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Inspectors from The Bureau of Land Management stated that there were “serious structural problems” found at the Crandall Canyon Mine in Utah three years before the roof of the mine collapsed and killed nine people in August 2007. But the Labor Department did not know about the problems with the mine until after the collapse and the agency approved mining at the site.

“This is like the CIA not getting information from the FBI when we’re getting attacked by terrorists,” said Sen. Edward Kennedy, D-Mass., whose committee also is investigating the oversight by the Labor Department’s Mine Safety and Health Administration of the mine and the accident response.

The mine collapsed on August 6, trapping 6 mine workers over 1,500 feet below ground. The six men were never reached due to numerous problems with rescue efforts ans are presumably dead. On August 16 three rescue workers were killed during a rescue attempt.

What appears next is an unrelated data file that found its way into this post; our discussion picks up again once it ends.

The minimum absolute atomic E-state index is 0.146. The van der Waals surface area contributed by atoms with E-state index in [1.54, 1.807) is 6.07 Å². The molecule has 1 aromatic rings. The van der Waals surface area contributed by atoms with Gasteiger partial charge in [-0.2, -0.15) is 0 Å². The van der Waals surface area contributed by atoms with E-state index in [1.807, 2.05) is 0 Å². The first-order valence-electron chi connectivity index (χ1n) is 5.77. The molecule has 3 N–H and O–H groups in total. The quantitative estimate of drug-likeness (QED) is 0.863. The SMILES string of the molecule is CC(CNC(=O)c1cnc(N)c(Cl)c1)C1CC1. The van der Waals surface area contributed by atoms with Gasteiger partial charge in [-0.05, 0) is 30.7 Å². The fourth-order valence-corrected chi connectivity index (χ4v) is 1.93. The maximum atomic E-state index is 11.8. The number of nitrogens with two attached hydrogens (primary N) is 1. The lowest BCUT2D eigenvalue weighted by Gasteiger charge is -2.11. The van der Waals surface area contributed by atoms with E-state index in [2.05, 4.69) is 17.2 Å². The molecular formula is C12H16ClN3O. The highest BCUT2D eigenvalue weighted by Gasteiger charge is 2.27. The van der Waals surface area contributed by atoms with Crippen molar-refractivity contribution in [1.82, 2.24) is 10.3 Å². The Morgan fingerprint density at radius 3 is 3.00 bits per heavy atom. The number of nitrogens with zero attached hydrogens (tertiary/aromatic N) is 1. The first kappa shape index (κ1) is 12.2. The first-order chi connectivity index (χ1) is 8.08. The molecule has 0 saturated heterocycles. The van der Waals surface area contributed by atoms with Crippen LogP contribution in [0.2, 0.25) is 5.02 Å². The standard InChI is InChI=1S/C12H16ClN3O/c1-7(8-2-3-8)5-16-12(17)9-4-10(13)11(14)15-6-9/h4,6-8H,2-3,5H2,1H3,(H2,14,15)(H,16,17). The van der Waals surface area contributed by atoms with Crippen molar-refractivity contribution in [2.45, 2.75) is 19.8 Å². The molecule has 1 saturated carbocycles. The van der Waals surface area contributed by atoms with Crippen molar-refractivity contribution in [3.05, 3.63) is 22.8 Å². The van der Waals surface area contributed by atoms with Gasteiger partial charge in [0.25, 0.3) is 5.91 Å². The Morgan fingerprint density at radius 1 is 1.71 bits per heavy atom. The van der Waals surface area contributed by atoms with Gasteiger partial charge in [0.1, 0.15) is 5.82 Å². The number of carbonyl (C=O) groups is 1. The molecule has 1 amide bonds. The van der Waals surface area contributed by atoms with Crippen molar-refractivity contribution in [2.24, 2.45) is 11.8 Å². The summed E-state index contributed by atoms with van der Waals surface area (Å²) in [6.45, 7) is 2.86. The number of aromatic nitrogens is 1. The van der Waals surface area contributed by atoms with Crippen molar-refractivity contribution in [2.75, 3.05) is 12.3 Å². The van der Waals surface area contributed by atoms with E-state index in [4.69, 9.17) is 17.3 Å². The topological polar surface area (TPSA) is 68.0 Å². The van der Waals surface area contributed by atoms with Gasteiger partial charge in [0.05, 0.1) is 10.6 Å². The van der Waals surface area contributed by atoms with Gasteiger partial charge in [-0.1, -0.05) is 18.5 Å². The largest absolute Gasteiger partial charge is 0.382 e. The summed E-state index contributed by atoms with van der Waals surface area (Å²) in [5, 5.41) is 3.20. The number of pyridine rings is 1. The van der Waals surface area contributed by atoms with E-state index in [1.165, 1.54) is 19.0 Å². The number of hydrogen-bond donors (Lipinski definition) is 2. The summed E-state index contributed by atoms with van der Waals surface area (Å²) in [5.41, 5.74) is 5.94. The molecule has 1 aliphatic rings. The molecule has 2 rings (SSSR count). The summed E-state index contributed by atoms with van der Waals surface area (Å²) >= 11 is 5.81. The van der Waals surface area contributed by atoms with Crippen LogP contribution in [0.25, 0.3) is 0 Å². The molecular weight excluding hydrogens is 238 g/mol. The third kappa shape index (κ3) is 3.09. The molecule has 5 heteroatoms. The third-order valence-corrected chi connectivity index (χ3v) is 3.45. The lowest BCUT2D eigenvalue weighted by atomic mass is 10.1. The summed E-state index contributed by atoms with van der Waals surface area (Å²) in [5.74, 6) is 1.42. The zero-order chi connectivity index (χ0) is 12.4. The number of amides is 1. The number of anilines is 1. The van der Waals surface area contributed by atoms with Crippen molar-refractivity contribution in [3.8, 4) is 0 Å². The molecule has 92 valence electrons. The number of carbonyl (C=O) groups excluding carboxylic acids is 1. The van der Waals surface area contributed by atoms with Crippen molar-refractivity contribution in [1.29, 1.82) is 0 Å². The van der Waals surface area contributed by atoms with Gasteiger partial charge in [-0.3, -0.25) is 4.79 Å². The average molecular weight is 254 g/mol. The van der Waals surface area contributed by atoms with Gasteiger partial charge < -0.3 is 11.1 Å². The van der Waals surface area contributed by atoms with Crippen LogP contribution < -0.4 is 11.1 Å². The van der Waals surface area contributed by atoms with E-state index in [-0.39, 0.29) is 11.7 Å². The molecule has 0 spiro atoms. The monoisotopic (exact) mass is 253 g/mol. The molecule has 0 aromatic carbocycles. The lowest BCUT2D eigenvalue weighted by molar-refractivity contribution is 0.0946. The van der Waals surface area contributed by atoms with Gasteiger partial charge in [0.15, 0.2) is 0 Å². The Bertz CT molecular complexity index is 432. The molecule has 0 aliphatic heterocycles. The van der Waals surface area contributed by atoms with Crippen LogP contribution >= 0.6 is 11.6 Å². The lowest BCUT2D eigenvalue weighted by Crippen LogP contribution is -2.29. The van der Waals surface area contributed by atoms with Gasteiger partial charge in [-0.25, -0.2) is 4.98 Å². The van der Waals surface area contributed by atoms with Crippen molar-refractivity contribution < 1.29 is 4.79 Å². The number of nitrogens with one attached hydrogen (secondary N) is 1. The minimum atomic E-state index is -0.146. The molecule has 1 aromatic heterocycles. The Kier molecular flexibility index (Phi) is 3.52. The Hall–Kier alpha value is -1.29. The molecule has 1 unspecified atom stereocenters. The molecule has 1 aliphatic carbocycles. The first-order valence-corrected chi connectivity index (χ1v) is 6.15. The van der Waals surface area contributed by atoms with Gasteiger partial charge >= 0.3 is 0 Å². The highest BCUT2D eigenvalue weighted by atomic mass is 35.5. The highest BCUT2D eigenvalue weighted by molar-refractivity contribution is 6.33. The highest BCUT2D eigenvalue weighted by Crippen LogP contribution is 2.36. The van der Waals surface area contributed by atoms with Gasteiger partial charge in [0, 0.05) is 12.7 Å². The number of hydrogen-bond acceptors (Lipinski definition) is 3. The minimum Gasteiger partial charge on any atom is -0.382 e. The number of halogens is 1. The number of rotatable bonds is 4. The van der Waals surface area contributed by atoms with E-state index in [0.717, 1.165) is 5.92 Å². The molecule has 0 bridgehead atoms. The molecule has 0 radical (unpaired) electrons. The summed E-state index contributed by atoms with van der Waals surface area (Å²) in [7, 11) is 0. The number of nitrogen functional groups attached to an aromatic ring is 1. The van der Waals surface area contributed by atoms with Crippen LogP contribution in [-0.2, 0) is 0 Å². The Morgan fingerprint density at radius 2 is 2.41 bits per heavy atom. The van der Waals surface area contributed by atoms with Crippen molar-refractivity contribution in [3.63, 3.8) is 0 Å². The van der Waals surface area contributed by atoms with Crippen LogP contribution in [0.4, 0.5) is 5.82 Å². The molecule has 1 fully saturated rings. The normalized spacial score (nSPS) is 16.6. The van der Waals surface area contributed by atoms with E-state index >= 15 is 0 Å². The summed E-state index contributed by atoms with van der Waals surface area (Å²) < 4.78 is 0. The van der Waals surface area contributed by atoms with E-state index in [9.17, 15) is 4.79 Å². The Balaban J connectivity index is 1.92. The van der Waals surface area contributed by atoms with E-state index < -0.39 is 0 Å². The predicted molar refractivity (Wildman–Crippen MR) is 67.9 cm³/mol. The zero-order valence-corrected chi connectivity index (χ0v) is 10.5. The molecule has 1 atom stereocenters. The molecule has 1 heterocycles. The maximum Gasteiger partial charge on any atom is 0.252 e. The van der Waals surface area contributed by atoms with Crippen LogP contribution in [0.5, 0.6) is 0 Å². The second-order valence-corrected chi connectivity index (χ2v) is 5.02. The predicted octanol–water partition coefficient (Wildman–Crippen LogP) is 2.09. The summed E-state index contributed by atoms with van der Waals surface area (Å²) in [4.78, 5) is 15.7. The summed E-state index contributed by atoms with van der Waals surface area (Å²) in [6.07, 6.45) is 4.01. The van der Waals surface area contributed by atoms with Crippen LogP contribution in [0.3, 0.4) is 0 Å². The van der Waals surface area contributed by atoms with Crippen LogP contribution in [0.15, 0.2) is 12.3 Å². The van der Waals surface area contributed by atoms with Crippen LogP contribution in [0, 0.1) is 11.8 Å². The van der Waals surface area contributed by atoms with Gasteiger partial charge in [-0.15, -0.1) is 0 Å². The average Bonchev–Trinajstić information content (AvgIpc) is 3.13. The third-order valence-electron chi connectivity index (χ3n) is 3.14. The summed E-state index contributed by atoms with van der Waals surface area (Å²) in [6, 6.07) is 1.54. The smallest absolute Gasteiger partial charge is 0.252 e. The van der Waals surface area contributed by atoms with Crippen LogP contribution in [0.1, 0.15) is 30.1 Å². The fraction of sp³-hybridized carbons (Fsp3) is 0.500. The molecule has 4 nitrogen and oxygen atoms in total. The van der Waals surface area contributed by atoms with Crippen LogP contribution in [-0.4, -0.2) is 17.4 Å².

The inspector for the Bureau of Land Management wrote that the pillars of coal that were holding up the ceiling of the mine were insufficient and were failing. He stated that retreat mining, which is where pillars of coal are used to hold up the mine’s roof, and once the area is completely mined workers pull the pillar and take the useful coal, would be “untenable”.

Kevin Stricklin, a coal mine safety and health administrator for the Labor Department, said that knowing about the report would have been helpful in making a decision about allowing mining at the Crandall Canyon Mine, but the BLM report was only for internal use.

Lawmakers do not think that the Mine Safety and Health Administration did everything in their power to prevent the mine collapse. The mine collapses are thought to be from a “bump”, which is a spontaneous explosion from the mine roof because of pressure from the mountain on top of it. The Crandall Canyon Mine would have been especially prone to a bump because the miners were trying to mine the last of the coal and the weakened state of the pillars would put extra pressure on the mine roof.

If the BLM reports had been known about the tragedy at the Crandall Canyon Mine may have never occurred.

For more information on this subject, please refer to our section on Workplace Injuries and Discrimination.

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